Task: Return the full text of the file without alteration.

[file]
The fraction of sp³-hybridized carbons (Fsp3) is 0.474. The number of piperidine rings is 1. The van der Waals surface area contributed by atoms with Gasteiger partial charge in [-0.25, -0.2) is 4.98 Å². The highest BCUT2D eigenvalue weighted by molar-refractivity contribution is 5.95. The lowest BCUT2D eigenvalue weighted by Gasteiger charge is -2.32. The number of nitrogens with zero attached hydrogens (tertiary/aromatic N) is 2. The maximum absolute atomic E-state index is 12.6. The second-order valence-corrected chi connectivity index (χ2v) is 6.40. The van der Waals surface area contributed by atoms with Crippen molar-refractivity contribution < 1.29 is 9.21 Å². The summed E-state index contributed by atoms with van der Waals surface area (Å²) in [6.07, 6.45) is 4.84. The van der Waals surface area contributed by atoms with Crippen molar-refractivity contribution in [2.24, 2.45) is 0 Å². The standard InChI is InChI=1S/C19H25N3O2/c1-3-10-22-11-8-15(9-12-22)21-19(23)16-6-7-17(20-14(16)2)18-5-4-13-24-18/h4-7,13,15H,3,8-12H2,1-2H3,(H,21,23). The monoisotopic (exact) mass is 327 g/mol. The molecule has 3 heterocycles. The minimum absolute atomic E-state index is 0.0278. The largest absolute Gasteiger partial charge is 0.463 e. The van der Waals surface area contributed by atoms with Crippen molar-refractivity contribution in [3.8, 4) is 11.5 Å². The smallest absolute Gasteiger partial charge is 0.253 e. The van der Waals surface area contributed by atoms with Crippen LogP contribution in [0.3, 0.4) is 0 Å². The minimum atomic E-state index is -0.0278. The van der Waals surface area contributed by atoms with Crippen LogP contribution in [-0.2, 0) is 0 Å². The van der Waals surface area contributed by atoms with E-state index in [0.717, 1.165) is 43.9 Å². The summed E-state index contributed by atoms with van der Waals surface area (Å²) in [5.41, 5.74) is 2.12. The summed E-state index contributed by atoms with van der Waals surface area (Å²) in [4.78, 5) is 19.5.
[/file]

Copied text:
The fraction of sp³-hybridized carbons (Fsp3) is 0.474. The number of piperidine rings is 1. The van der Waals surface area contributed by atoms with Gasteiger partial charge in [-0.25, -0.2) is 4.98 Å². The highest BCUT2D eigenvalue weighted by molar-refractivity contribution is 5.95. The lowest BCUT2D eigenvalue weighted by Gasteiger charge is -2.32. The number of nitrogens with zero attached hydrogens (tertiary/aromatic N) is 2. The maximum absolute atomic E-state index is 12.6. The second-order valence-corrected chi connectivity index (χ2v) is 6.40. The van der Waals surface area contributed by atoms with Crippen molar-refractivity contribution < 1.29 is 9.21 Å². The summed E-state index contributed by atoms with van der Waals surface area (Å²) in [6.07, 6.45) is 4.84. The van der Waals surface area contributed by atoms with Crippen molar-refractivity contribution in [2.24, 2.45) is 0 Å². The standard InChI is InChI=1S/C19H25N3O2/c1-3-10-22-11-8-15(9-12-22)21-19(23)16-6-7-17(20-14(16)2)18-5-4-13-24-18/h4-7,13,15H,3,8-12H2,1-2H3,(H,21,23). The monoisotopic (exact) mass is 327 g/mol. The molecule has 3 heterocycles. The minimum absolute atomic E-state index is 0.0278. The largest absolute Gasteiger partial charge is 0.463 e. The van der Waals surface area contributed by atoms with Crippen molar-refractivity contribution in [3.8, 4) is 11.5 Å². The smallest absolute Gasteiger partial charge is 0.253 e. The van der Waals surface area contributed by atoms with Crippen LogP contribution in [0.3, 0.4) is 0 Å². The minimum atomic E-state index is -0.0278. The van der Waals surface area contributed by atoms with Crippen LogP contribution in [-0.2, 0) is 0 Å². The van der Waals surface area contributed by atoms with E-state index in [0.717, 1.165) is 43.9 Å². The summed E-state index contributed by atoms with van der Waals surface area (Å²) in [5.41, 5.74) is 2.12. The summed E-state index contributed by atoms with van der Waals surface area (Å²) in [4.78, 5) is 19.5.